project. Each student was required to complete an implementation, but cooperation and
idea sharing was encouraged. While most students initially scoffed at the choice of
checkers as “too simple”, they soon found that the logic behind the game was deceptively
After the completion of basic, two-player checkers, students were instructed to create
a “network” version. In all previous network programming exercises, the protocol was
predefined as part of the assignment. However, part of the assignment in this case was
defining the protocol. Student choices in this area were interesting: some chose to
transmit move information in a peer-to-peer like fashion, while others required the user to
designate a “server” player.
The overall experience of offering a Python programming elective was positive.
Python's simple, clean syntax allowed the course to cover much more ground than
previous programming electives. Experienced programmers probably had the most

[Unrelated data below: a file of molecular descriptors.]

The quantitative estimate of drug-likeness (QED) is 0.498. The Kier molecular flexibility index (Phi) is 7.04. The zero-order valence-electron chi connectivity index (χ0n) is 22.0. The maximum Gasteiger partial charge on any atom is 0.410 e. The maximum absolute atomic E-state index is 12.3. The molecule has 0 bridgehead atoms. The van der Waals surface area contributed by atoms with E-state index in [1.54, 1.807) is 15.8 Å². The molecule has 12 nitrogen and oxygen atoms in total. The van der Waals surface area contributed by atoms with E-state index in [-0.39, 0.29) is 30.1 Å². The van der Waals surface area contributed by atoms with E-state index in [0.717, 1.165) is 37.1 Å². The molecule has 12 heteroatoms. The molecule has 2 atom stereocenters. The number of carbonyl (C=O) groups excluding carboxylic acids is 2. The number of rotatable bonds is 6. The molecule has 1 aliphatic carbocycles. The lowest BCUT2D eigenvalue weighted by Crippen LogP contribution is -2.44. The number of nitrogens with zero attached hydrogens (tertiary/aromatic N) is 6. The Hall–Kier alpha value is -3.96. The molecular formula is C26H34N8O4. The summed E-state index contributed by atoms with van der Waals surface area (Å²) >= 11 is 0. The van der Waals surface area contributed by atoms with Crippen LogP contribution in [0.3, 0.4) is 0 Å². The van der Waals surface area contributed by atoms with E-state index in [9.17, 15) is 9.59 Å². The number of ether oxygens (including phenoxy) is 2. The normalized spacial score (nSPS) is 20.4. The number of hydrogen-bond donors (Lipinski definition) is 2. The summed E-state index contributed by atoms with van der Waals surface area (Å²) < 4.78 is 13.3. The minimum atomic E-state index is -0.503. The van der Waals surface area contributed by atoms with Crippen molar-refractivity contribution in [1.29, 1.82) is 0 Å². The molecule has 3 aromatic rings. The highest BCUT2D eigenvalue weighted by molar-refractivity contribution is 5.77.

complaints about Python, although most were due to previous experience with other
programming languages. Distrust of indentation blocking, switch-statement envy and
discomfort with dynamic typing were characteristic of students with previous C, C++ or
Java experience. This distrust of indentation blocking was typically overcome after
students completed a few Python programs. These same students were used to relying on
compiler type checking, and so often were caught with simple mistakes. For example,
they would become used to Python's auto-magic type conversion for output, and then
attempt to compare variables of different types (i.e., “1” is not equal to 1).
Less experienced students were sometimes tempted by Python's advanced features.
One student in particular decided that instead of input checking, he would wrap large
blocks of code in try..except:pass clauses. Of course, just masking an error doesn't work